Rhiannon Russell | Special to the News
The territorial government is holding a public meeting in Dawson City this week to talk to residents about the Yukon River ice bridge.
“This is a vital link between Dawson and West Dawson,” said Oshea Jephson, spokesperson for the Department of Highway and Public Works. “(We) just wanted to go up and see if there were any ideas or suggestions that people within the community had on how to address the bridge, given the freezing concerns that have taken place over the last couple years.”
The department has also hired a consultant from the National Research Council Canada to produce a report on the ice bridge and any possible solutions, in the event the river doesn’t freeze over this winter.
Consultant Paul Barrette says there are two general options, either reducing the amount of open water or finding a way to go around it.
About 100 people live in West Dawson, across the Yukon River. Typically, the government maintains an ice bridge connecting the community with Dawson City, from the ferry terminal on one side of the river to the other.
But last winter, a section of water in that location remained unfrozen. So, in January, the government decided to hire engineers to build what Highways and Public Works Minister Richard Mostyn called an “ice Band-Aid” across the river.
For a week, a crew used “spray technology” — spraying water onto the river — in an attempt to encourage ice to form. Ultimately, the plan was unsuccessful, in part due to warm temperatures.
“I never talked to anybody who thought it would actually work,” said Sebastian Jones, a long-time West Dawson resident. He plans to attend the meeting.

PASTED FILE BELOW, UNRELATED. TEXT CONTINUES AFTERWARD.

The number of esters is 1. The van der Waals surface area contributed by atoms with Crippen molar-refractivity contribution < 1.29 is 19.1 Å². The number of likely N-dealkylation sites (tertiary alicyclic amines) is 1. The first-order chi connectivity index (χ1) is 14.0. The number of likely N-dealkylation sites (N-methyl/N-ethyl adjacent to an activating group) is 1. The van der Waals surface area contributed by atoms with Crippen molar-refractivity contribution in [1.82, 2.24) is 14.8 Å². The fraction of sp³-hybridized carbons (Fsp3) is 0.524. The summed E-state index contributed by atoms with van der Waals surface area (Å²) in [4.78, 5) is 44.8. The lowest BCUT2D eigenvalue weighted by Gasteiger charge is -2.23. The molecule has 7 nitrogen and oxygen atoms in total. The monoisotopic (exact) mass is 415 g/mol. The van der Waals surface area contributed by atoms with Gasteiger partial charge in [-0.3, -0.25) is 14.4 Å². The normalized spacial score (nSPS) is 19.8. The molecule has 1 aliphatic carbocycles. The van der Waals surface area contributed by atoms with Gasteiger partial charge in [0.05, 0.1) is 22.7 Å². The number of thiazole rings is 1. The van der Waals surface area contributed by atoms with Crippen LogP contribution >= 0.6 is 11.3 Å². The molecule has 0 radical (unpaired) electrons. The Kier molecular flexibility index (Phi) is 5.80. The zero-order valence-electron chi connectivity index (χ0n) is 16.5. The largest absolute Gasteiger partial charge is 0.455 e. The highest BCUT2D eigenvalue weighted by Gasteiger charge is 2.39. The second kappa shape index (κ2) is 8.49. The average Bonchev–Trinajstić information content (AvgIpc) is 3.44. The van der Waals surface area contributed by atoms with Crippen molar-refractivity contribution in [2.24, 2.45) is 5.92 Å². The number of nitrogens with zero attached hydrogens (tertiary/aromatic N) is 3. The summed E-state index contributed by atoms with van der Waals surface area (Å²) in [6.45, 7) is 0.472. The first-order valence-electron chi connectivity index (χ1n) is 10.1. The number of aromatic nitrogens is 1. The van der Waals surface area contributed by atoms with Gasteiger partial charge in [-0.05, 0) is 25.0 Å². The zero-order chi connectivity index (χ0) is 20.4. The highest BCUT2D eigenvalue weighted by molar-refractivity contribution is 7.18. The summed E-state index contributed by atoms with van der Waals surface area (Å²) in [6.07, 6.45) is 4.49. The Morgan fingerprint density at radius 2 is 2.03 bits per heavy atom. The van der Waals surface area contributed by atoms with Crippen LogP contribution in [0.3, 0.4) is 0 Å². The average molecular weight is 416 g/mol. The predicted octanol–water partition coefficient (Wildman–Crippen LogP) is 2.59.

“I think it’s a good idea,” he says of the consultation. “It sounds to me like some of the stuff they (the government) heard last winter was that they should’ve asked some local people what their ideas were, and I guess they’ve decided to do that.”
Kyler Mather, who has lived in West Dawson for 10 years, agrees: “I give kudos to government for at least trying something.”
Last winter, after the spraying attempt failed, Mather got creative. He and a friend strung a rope and a dead tree across the narrowest section of open water. Within a couple of days, enough ice had formed that people could walk across. And within two or three weeks, once snow was plowed from the makeshift bridge, vehicles travelled across.
“I wasn’t the only one who came up with the idea to throw some ropes across the river,” Mather says. “I was just the guy that went out and did it.”
He says people have different ideas about why the river isn’t freezing up the way it has in the past. He suspects lower water levels could be partly responsible.
“It seems like maybe there’s a gravel bar above the Klondike, which is kind of narrowing the Yukon River, which creates a choke point,” says Mather. “And then that’s why the ice jams there and not traditionally downstream, where it usually does.”
Both Jones and Mather hope that the river freezes up as it’s supposed to this winter.
“Like everybody else, I hope that this discussion is fruitful but that it ultimately is not needed,” says Jones.
The meeting will be held at the Downtown Hotel’s conference room on Aug. 22, from 4 to 7 p.m. Barrette will attend, and he says the public’s input will likely factor into his report.
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